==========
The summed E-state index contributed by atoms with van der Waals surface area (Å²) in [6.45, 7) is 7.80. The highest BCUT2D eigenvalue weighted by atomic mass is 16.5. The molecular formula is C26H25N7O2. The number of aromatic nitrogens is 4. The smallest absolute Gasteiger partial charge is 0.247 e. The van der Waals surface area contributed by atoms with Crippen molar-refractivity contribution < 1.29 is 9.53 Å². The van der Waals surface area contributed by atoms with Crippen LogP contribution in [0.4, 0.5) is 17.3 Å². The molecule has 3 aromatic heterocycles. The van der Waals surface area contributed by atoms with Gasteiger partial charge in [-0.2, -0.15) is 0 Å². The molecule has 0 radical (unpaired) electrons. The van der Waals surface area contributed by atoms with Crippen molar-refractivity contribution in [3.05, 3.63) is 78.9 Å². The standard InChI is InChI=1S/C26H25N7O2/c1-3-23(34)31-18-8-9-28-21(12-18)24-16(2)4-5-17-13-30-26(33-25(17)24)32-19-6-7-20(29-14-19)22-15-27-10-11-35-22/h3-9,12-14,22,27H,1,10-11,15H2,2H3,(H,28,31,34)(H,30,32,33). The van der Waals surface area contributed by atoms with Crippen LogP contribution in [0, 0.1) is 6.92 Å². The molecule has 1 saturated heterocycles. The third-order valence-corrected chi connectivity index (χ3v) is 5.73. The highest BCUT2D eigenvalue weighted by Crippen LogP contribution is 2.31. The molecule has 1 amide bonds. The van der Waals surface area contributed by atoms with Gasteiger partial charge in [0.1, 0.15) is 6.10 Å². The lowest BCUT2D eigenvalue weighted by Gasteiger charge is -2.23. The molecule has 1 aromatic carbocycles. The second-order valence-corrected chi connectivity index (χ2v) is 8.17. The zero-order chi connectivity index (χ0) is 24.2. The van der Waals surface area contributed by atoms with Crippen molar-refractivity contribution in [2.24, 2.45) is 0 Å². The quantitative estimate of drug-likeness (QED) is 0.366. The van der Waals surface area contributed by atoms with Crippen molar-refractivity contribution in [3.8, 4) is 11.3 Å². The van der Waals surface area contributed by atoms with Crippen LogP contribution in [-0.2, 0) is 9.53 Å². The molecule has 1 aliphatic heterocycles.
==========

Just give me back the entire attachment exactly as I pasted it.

The summed E-state index contributed by atoms with van der Waals surface area (Å²) in [6.45, 7) is 7.80. The highest BCUT2D eigenvalue weighted by atomic mass is 16.5. The molecular formula is C26H25N7O2. The number of aromatic nitrogens is 4. The smallest absolute Gasteiger partial charge is 0.247 e. The van der Waals surface area contributed by atoms with Crippen molar-refractivity contribution < 1.29 is 9.53 Å². The van der Waals surface area contributed by atoms with Crippen LogP contribution in [0.4, 0.5) is 17.3 Å². The molecule has 3 aromatic heterocycles. The van der Waals surface area contributed by atoms with Gasteiger partial charge in [-0.2, -0.15) is 0 Å². The molecule has 0 radical (unpaired) electrons. The van der Waals surface area contributed by atoms with Crippen molar-refractivity contribution in [3.05, 3.63) is 78.9 Å². The standard InChI is InChI=1S/C26H25N7O2/c1-3-23(34)31-18-8-9-28-21(12-18)24-16(2)4-5-17-13-30-26(33-25(17)24)32-19-6-7-20(29-14-19)22-15-27-10-11-35-22/h3-9,12-14,22,27H,1,10-11,15H2,2H3,(H,28,31,34)(H,30,32,33). The van der Waals surface area contributed by atoms with Crippen LogP contribution in [0, 0.1) is 6.92 Å². The molecule has 1 saturated heterocycles. The third-order valence-corrected chi connectivity index (χ3v) is 5.73. The highest BCUT2D eigenvalue weighted by Crippen LogP contribution is 2.31. The molecule has 1 amide bonds. The van der Waals surface area contributed by atoms with Gasteiger partial charge in [0.1, 0.15) is 6.10 Å². The lowest BCUT2D eigenvalue weighted by Gasteiger charge is -2.23. The molecule has 1 aromatic carbocycles. The second-order valence-corrected chi connectivity index (χ2v) is 8.17. The zero-order chi connectivity index (χ0) is 24.2. The van der Waals surface area contributed by atoms with Crippen molar-refractivity contribution in [2.24, 2.45) is 0 Å². The quantitative estimate of drug-likeness (QED) is 0.366. The van der Waals surface area contributed by atoms with Crippen molar-refractivity contribution in [3.8, 4) is 11.3 Å². The van der Waals surface area contributed by atoms with Crippen LogP contribution in [-0.2, 0) is 9.53 Å². The molecule has 1 aliphatic heterocycles.